Rutronik News

The Golden City

  Newsletter Article

The names given to the Czech capital Prague are as numerous as its history is rich and diverse: the Golden City – perhaps due to the sandstone towers that shimmer in golden tones when the sun shines, or maybe on account of the measures undertaken by Charles IV to gild the towers of Prague Castle, or it may even be attributable to the fact that during the reign of Rudolf II in the 17th century the city became a magnet for alchemists and their attempts to convert base metals into gold. Other names include the City of One Hundred Spires, due to the numerous spires that punctuate the historical skyline, or a “Symphony of Stone” – a name bestowed on Prague by the merchant Ibrahim ibn Yaqub.

Prague's history is brimming with events that have had significance beyond the city itself and indeed for the whole of Europe. Charles University, the first university in Central Europe, was founded here in 1348. The Second Defenestration of Prague on May 23, 1618 triggered the Thirty Years War, which devastated large parts of Central Europe and especially the Holy Roman Empire. Czechoslovakia was formed after the First World War, with Prague becoming its capital.

In 1968, the Communist Party of Czechoslovakia sought to create a new form of "socialism with a human face" - the Prague Spring was crushed a little later by troops from the Warsaw Pact. The citizens of Prague swapped or even removed street signs to slow down the advance of the Soviet soldiers unfamiliar with the region, thereby confusing the occupying forces.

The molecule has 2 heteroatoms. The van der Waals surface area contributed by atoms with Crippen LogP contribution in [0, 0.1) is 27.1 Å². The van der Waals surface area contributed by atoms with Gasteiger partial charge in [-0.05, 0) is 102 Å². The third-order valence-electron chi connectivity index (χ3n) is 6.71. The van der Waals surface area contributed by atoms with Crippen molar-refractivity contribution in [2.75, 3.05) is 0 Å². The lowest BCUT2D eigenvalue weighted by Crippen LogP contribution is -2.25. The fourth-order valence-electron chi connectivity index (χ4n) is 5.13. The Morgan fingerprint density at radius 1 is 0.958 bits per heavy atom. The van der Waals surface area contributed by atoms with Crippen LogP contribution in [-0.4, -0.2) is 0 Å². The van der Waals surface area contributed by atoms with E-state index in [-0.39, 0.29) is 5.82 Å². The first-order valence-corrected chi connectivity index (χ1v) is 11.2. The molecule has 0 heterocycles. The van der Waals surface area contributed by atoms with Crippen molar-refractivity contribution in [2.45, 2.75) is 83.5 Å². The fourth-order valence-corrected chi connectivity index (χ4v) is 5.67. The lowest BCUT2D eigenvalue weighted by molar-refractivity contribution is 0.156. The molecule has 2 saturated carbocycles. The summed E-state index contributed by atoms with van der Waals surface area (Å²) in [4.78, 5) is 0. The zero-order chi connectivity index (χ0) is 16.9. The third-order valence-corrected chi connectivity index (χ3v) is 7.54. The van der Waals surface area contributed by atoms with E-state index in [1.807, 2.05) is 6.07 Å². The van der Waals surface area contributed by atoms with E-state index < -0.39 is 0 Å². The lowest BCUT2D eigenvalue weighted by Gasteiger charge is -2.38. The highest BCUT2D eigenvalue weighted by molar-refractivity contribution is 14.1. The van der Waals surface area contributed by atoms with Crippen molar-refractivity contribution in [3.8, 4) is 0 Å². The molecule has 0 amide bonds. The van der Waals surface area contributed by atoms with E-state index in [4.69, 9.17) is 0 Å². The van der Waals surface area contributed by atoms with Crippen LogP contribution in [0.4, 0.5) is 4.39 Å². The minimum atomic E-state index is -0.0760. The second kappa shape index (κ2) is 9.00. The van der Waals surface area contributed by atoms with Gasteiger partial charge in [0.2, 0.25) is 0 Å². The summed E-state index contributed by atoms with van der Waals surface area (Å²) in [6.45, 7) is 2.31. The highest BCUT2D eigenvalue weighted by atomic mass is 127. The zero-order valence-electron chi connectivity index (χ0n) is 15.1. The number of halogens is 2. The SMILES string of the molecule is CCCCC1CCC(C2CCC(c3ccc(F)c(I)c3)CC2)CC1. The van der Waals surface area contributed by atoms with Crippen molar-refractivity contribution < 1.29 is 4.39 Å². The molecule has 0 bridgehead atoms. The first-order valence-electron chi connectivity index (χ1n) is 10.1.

And in the German Embassy in Prague, the then foreign minister Hans-Dietrich Genscher (FDP) spoke the following words: "Dear Compatriots, we have come to inform you that it is now possible for you to travel to the Federal Republic of Germany." It represented a milestone on the way to German reunification with one astonishing long-term consequence: After the collapse of the Soviet Union, the Allegro restaurant at the Four Seasons Hotel became the first restaurant in the former Eastern bloc to be awarded a Michelin star back in 2008.

As mentioned at the start, however, Prague not only has a rich history, but also a rich culture and impressive buildings. Prague Castle, built in the ninth century and renovated many times since, is the world's biggest enclosed castle complex with an area occupying some 18 hectares (180,000 square meters). Every year, 1.8 million tourists visit the castle, which was also the location of the Second Defenestration of Prague.

Equally world-famous is Charles Bridge, which harbors a secret: King Charles IV laid the foundation stone on July 9 at precisely 5.31 a.m. The king, who took a keen interest in astrology and numerology, chose the time due to the increasing and decreasing number sequence 1-3-5-7-9-7-5-3-1 (year, day, month, time). And while we're on the subject of numbers, another sight worth seeing is Prague's astronomical clock mounted on the Old Town Hall. It was built in 1410 and has been constantly extended over the centuries. The animated figures, which come to life on the hour, were only added in the 17th century. Incidentally, an exact replica of the clock stands in the South Korean capital Seoul.